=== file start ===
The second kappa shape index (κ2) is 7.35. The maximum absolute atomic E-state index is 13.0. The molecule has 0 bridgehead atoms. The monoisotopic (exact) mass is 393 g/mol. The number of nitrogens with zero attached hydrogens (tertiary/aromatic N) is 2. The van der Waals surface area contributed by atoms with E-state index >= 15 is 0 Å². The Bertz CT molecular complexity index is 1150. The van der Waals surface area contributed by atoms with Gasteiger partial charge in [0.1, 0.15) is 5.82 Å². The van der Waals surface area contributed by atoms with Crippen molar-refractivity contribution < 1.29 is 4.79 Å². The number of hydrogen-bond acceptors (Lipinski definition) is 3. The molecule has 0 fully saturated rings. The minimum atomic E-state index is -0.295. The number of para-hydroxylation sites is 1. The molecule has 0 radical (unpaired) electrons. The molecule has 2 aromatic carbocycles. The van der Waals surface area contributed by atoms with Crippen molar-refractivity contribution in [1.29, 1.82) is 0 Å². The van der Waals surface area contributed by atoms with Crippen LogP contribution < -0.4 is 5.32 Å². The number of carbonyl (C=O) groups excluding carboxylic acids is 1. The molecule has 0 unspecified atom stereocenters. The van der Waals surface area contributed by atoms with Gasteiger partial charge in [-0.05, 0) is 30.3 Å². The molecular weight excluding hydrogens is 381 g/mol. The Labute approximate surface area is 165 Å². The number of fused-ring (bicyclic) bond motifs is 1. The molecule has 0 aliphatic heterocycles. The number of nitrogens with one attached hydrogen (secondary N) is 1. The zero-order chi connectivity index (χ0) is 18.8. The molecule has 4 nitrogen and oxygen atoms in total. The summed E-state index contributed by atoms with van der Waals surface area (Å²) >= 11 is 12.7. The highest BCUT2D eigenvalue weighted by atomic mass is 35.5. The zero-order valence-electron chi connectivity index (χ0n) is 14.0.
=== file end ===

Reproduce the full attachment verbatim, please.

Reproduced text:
The second kappa shape index (κ2) is 7.35. The maximum absolute atomic E-state index is 13.0. The molecule has 0 bridgehead atoms. The monoisotopic (exact) mass is 393 g/mol. The number of nitrogens with zero attached hydrogens (tertiary/aromatic N) is 2. The van der Waals surface area contributed by atoms with E-state index >= 15 is 0 Å². The Bertz CT molecular complexity index is 1150. The van der Waals surface area contributed by atoms with Gasteiger partial charge in [0.1, 0.15) is 5.82 Å². The van der Waals surface area contributed by atoms with Crippen molar-refractivity contribution < 1.29 is 4.79 Å². The number of hydrogen-bond acceptors (Lipinski definition) is 3. The molecule has 0 fully saturated rings. The minimum atomic E-state index is -0.295. The number of para-hydroxylation sites is 1. The molecule has 0 radical (unpaired) electrons. The molecule has 2 aromatic carbocycles. The van der Waals surface area contributed by atoms with Crippen molar-refractivity contribution in [1.29, 1.82) is 0 Å². The van der Waals surface area contributed by atoms with Crippen LogP contribution < -0.4 is 5.32 Å². The number of carbonyl (C=O) groups excluding carboxylic acids is 1. The molecule has 0 unspecified atom stereocenters. The van der Waals surface area contributed by atoms with Gasteiger partial charge in [-0.05, 0) is 30.3 Å². The molecular weight excluding hydrogens is 381 g/mol. The Labute approximate surface area is 165 Å². The number of fused-ring (bicyclic) bond motifs is 1. The molecule has 0 aliphatic heterocycles. The number of nitrogens with one attached hydrogen (secondary N) is 1. The zero-order chi connectivity index (χ0) is 18.8. The molecule has 4 nitrogen and oxygen atoms in total. The summed E-state index contributed by atoms with van der Waals surface area (Å²) >= 11 is 12.7. The highest BCUT2D eigenvalue weighted by atomic mass is 35.5. The zero-order valence-electron chi connectivity index (χ0n) is 14.0.